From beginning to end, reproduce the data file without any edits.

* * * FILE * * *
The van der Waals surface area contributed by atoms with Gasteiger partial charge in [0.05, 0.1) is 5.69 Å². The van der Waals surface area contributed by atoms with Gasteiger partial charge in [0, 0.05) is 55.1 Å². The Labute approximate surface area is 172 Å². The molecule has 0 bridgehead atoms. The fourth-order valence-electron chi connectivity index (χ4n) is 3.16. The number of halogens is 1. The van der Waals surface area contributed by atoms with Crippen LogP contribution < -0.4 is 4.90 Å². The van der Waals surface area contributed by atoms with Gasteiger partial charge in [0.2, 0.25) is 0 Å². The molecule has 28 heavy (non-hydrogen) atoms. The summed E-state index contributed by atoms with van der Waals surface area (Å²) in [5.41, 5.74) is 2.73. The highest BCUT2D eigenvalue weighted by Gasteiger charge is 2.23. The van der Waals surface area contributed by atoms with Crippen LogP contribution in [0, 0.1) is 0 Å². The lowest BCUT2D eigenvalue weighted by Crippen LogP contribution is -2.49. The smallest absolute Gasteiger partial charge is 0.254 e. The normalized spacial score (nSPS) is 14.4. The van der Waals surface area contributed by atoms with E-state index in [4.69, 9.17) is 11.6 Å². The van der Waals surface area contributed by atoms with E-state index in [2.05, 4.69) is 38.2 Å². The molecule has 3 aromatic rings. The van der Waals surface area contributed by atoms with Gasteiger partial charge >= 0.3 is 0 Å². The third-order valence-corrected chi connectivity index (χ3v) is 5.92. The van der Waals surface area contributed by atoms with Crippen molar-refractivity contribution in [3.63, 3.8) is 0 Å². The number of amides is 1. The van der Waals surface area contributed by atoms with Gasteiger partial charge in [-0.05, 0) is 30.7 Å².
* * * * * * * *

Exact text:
The van der Waals surface area contributed by atoms with Gasteiger partial charge in [0.05, 0.1) is 5.69 Å². The van der Waals surface area contributed by atoms with Gasteiger partial charge in [0, 0.05) is 55.1 Å². The Labute approximate surface area is 172 Å². The molecule has 0 bridgehead atoms. The fourth-order valence-electron chi connectivity index (χ4n) is 3.16. The number of halogens is 1. The van der Waals surface area contributed by atoms with Crippen LogP contribution < -0.4 is 4.90 Å². The van der Waals surface area contributed by atoms with Gasteiger partial charge in [0.2, 0.25) is 0 Å². The molecule has 28 heavy (non-hydrogen) atoms. The summed E-state index contributed by atoms with van der Waals surface area (Å²) in [5.41, 5.74) is 2.73. The highest BCUT2D eigenvalue weighted by Gasteiger charge is 2.23. The van der Waals surface area contributed by atoms with Crippen LogP contribution in [0, 0.1) is 0 Å². The lowest BCUT2D eigenvalue weighted by Crippen LogP contribution is -2.49. The smallest absolute Gasteiger partial charge is 0.254 e. The normalized spacial score (nSPS) is 14.4. The van der Waals surface area contributed by atoms with E-state index in [4.69, 9.17) is 11.6 Å². The van der Waals surface area contributed by atoms with E-state index in [2.05, 4.69) is 38.2 Å². The molecule has 3 aromatic rings. The van der Waals surface area contributed by atoms with Gasteiger partial charge >= 0.3 is 0 Å². The third-order valence-corrected chi connectivity index (χ3v) is 5.92. The van der Waals surface area contributed by atoms with Crippen molar-refractivity contribution in [3.63, 3.8) is 0 Å². The number of amides is 1. The van der Waals surface area contributed by atoms with Gasteiger partial charge in [-0.05, 0) is 30.7 Å².